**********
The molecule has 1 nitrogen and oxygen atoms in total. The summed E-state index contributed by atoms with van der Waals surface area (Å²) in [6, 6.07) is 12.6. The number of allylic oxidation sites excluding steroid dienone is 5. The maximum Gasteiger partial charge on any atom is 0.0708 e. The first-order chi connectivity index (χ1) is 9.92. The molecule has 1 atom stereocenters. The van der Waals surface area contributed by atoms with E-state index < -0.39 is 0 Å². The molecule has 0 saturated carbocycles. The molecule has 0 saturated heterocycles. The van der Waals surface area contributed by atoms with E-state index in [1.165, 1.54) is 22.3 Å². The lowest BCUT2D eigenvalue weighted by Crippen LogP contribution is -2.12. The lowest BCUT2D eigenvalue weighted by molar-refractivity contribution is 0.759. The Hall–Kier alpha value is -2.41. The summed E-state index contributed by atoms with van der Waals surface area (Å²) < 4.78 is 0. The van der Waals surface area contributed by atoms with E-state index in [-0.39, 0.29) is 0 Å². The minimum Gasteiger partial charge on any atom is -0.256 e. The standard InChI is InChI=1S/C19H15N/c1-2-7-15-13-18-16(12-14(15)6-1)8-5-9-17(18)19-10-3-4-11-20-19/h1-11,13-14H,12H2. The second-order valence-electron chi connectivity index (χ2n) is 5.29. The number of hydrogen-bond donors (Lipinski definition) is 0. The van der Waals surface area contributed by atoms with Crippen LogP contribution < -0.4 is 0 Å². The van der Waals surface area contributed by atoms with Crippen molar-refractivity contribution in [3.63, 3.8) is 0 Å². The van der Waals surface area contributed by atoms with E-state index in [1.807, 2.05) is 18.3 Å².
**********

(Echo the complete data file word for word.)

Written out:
The molecule has 1 nitrogen and oxygen atoms in total. The summed E-state index contributed by atoms with van der Waals surface area (Å²) in [6, 6.07) is 12.6. The number of allylic oxidation sites excluding steroid dienone is 5. The maximum Gasteiger partial charge on any atom is 0.0708 e. The first-order chi connectivity index (χ1) is 9.92. The molecule has 1 atom stereocenters. The van der Waals surface area contributed by atoms with E-state index < -0.39 is 0 Å². The molecule has 0 saturated carbocycles. The molecule has 0 saturated heterocycles. The van der Waals surface area contributed by atoms with E-state index in [1.165, 1.54) is 22.3 Å². The lowest BCUT2D eigenvalue weighted by Crippen LogP contribution is -2.12. The lowest BCUT2D eigenvalue weighted by molar-refractivity contribution is 0.759. The Hall–Kier alpha value is -2.41. The summed E-state index contributed by atoms with van der Waals surface area (Å²) < 4.78 is 0. The van der Waals surface area contributed by atoms with E-state index in [-0.39, 0.29) is 0 Å². The minimum Gasteiger partial charge on any atom is -0.256 e. The standard InChI is InChI=1S/C19H15N/c1-2-7-15-13-18-16(12-14(15)6-1)8-5-9-17(18)19-10-3-4-11-20-19/h1-11,13-14H,12H2. The second-order valence-electron chi connectivity index (χ2n) is 5.29. The number of hydrogen-bond donors (Lipinski definition) is 0. The van der Waals surface area contributed by atoms with Crippen LogP contribution < -0.4 is 0 Å². The van der Waals surface area contributed by atoms with Crippen molar-refractivity contribution in [3.63, 3.8) is 0 Å². The van der Waals surface area contributed by atoms with E-state index in [1.807, 2.05) is 18.3 Å².